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Iowa dual-sport athlete Brody Brecht ‘way more mature’ as he prepares for second season on mound
Brecht ‘wants to be the best at everything he does’ as he switches gears from football to baseball for spring
IOWA CITY — Brody Brecht’s first and only start on the mound last year was at a critical point of the season.
Iowa was two wins away from a Big Ten Conference tournament title and consequently an NCAA Regionals berth. A loss to Michigan would end the Hawkeyes’ season, though.
Brecht walked two batters, gave up a hit and only recorded one out before being pulled in the first inning. It was only his second of 17 outings in which he surrendered multiple earned runs, but it happened at perhaps the worst possible time.
It was the first domino to fall in what turned out to be a 13-1 loss to end Iowa’s season.
“After that start, I realized I didn’t ever want to feel that feeling again — feeling like I let my team down and everything,” the dual-sport athlete from Ankeny said Wednesday.
The sting that can linger from a season-ending loss marked a turning point for Brecht, though, in the growth of the mental side of his game.
“He’s way more mature,” head coach Rick Heller said at the team’s media day. “He’s way more composed.”
Brecht, a former Iowa high school Gatorade Player of the Year, “lost track of how I wanted to do things” in 2022 amid high outside expectations for his first season pitching.
“I feel like last year I was trying to live up to the hype and try to meet everybody’s expectations for myself,” Brecht said. “I kind of lost track of how I wanted to do things.”
The outside expectations remain high in 2022. Brecht earned preseason third-team All-America honors from Baseball America, which polls MLB teams, after finishing last year with a 3.18 ERA and 44 strikeouts versus 25 walks in 22 2/3 innings.
But the sophomore is “just trying to be the best me.”
“I’m not worried about what everyone else thinks,” Brecht said.
It helps that Brecht is not the only Hawkeye dealing with this situation. Marcus Morgan, a sophomore from Iowa City West, was the first freshman to earn a spot in the starting rotation at the beginning of the season during Heller’s tenure at Iowa.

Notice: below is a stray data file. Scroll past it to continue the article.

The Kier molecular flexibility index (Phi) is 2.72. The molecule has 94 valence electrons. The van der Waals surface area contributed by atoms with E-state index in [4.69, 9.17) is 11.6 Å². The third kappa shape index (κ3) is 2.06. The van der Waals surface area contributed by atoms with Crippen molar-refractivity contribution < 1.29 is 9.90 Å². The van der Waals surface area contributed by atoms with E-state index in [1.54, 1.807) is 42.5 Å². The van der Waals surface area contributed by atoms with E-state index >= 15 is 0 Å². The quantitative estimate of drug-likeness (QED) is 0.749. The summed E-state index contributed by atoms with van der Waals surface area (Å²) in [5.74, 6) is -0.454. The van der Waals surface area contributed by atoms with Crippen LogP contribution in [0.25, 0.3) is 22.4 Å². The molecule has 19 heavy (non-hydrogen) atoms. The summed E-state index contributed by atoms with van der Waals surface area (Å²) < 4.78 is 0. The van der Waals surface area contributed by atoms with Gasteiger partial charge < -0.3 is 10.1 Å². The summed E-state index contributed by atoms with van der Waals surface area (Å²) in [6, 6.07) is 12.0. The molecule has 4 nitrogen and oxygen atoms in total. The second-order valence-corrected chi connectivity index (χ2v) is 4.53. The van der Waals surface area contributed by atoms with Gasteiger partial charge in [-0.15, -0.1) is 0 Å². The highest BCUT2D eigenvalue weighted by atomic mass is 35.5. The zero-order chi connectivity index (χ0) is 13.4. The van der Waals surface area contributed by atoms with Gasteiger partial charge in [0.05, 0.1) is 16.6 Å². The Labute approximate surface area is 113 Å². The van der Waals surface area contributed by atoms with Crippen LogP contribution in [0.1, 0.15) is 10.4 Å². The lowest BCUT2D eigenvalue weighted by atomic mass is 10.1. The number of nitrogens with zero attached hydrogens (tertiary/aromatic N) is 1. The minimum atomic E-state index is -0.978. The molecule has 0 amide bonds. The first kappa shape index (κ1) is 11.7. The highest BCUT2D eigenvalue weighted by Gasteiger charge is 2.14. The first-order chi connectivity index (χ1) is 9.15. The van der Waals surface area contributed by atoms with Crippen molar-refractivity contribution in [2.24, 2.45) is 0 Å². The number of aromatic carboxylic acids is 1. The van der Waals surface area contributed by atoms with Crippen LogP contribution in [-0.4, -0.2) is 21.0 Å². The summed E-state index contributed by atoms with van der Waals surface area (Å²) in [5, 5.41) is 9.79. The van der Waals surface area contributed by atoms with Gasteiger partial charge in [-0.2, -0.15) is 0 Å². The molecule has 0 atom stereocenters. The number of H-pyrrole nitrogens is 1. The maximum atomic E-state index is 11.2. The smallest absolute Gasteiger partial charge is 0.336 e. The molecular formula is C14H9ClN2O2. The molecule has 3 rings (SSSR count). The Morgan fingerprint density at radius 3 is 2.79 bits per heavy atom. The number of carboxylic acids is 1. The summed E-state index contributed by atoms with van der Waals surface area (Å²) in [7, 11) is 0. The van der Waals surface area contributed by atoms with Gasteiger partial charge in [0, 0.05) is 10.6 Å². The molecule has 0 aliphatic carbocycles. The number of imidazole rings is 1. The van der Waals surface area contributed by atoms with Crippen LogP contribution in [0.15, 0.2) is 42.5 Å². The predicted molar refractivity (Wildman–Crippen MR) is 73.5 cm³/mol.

The former Gazette Athlete of the Year faced adversity, though, posting a 7.63 ERA in 10 appearances.
“We’ve gone from being really dominant in high school to having a lot of ups and downs last year,” Brecht said. “We’ve been kind of a shoulder for each other to lean on. … We definitely bonded over that.”
Brecht has focused on his breathing, too, as he works on the mental side of his game.
“Last year I was really quick to things,” Brecht said. “My three-counts were two-counts. It’s kind of easy to pick up on if you’re a runner.”
Brecht’s two-sport responsibilities restrict how many on-field changes he can make in an offseason.
“It just doesn’t give you much chance to really make any changes,” Heller said. “You’re trying to, but it’s really difficult to do any kind of wholesale changes when you’re trying to compete and win a game.”
Pitching coach Sean McGrath emphasized the need as a coaching staff to “understand that he is getting workload elsewhere.”
“We just have to manage things like his conditioning and what he could take in in a single day,” McGrath said. “It’d be nice to have him built up as a typical starter right now — that’d be awesome — but we understand that it’s going to be a little bit more of a slow-moving process for him.”
Heller has taken notice of Brecht “working hard on his own” and frequently coming into the baseball offices, though, even during football season.
McGrath described Brecht as the “ultimate competitor.”
“He wants to be the best at everything he does, which is awesome,” McGrath said. “That’s why he’s able to do what he does. … It comes with challenges in terms of buildup and preparation, but he jumped in here and acclimated quite well so far.”
A successful season, Brecht said, would include winning the Big Ten title, playing in a regional and going to Omaha — the site of the College World Series.
Should another situation arise like in the Big Ten semifinals, a more mature Brecht will be on the mound.
“It’s a race to maturity here in college,” Brecht said.